Turkish Parliament amends Internet bill after Gül’s last-minute intervention
DAILY NEWS PhotoThe Turkish Parliament has approved partial amendments to the much-discussed Internet Law, resolving issues that President Abdullah Gül had asked the government to address.
However, the presidency communicated with the Justice Ministry late Feb. 25 after a number of ruling party lawmakers launched an initiative to increase the authority of the head of the Telecommunications Board (TİB) in the event of a cyber-attack.
A 26-article omnibus bill containing modifications to the Internet Law in line with Gül’s suggestions was approved by Parliament early Feb. 26. According to the approved amendments, the TİB can only ask for limited information concerning users’ Internet traffic from service providers upon a court decision, such as IP addresses, the duration of service, and subscription details. The content of the web communications has been removed from the definition of Internet traffic.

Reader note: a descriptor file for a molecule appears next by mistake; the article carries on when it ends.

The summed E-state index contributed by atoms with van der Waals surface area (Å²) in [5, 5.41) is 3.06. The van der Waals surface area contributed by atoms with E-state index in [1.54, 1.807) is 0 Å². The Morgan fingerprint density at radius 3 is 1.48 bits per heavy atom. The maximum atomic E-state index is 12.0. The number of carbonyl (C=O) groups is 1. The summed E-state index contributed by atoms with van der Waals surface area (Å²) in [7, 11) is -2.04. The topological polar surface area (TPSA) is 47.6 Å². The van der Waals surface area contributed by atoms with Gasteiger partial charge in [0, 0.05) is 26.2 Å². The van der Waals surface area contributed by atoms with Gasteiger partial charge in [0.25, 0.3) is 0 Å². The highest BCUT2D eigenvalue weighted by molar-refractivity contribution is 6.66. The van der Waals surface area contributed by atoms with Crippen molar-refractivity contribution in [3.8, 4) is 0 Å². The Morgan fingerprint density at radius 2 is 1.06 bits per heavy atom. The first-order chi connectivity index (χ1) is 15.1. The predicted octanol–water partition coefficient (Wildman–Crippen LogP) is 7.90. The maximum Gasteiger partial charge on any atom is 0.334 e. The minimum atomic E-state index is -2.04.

The head of the TİB will have to seek a court decision within 24 hours to justify his decision to prohibit access to certain websites. The court, to be designated by the Supreme Council of Judges and Prosecutors (HSYK), will have to give its verdict within 48 hours after the appeal of the TİB head.
Meanwhile, an attempt by ruling Justice and Development Party (AKP) lawmakers to endow the TİB head with the authority to cut all web access in the event of a cyber-attack has been nixed after a message from the presidency was conveyed to the Justice Ministry, the Hürriyet Daily News has learned.
The bill will enter into force after President Gül has signed it into law.